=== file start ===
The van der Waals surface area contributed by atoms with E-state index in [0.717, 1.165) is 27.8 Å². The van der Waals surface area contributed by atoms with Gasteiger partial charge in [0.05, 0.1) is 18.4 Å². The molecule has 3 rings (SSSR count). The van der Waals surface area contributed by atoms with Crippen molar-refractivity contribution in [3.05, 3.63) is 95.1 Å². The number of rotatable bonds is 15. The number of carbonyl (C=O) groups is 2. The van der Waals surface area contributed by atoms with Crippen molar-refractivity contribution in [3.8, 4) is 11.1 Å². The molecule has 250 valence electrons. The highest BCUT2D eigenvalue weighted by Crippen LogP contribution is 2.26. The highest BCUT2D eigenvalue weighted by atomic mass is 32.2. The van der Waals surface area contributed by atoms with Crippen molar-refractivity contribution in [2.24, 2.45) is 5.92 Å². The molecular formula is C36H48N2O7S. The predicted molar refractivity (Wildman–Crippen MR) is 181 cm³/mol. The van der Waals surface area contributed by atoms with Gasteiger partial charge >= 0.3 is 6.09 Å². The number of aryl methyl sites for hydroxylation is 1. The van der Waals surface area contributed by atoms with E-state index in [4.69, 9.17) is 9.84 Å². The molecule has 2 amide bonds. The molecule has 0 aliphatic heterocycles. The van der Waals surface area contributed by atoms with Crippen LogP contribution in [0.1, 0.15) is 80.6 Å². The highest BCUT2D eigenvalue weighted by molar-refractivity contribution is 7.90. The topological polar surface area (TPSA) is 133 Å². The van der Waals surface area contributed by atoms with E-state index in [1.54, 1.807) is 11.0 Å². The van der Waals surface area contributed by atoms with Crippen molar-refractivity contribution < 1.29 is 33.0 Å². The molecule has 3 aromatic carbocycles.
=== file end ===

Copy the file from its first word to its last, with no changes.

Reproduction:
The van der Waals surface area contributed by atoms with E-state index in [0.717, 1.165) is 27.8 Å². The van der Waals surface area contributed by atoms with Gasteiger partial charge in [0.05, 0.1) is 18.4 Å². The molecule has 3 rings (SSSR count). The van der Waals surface area contributed by atoms with Crippen molar-refractivity contribution in [3.05, 3.63) is 95.1 Å². The number of rotatable bonds is 15. The number of carbonyl (C=O) groups is 2. The van der Waals surface area contributed by atoms with Crippen molar-refractivity contribution in [3.8, 4) is 11.1 Å². The molecule has 250 valence electrons. The highest BCUT2D eigenvalue weighted by Crippen LogP contribution is 2.26. The highest BCUT2D eigenvalue weighted by atomic mass is 32.2. The van der Waals surface area contributed by atoms with Crippen molar-refractivity contribution in [2.24, 2.45) is 5.92 Å². The molecular formula is C36H48N2O7S. The predicted molar refractivity (Wildman–Crippen MR) is 181 cm³/mol. The van der Waals surface area contributed by atoms with Gasteiger partial charge >= 0.3 is 6.09 Å². The number of aryl methyl sites for hydroxylation is 1. The van der Waals surface area contributed by atoms with E-state index in [4.69, 9.17) is 9.84 Å². The molecule has 2 amide bonds. The molecule has 0 aliphatic heterocycles. The van der Waals surface area contributed by atoms with Crippen LogP contribution in [0.1, 0.15) is 80.6 Å². The highest BCUT2D eigenvalue weighted by molar-refractivity contribution is 7.90. The topological polar surface area (TPSA) is 133 Å². The van der Waals surface area contributed by atoms with E-state index in [1.54, 1.807) is 11.0 Å². The van der Waals surface area contributed by atoms with Crippen molar-refractivity contribution < 1.29 is 33.0 Å². The molecule has 3 aromatic carbocycles.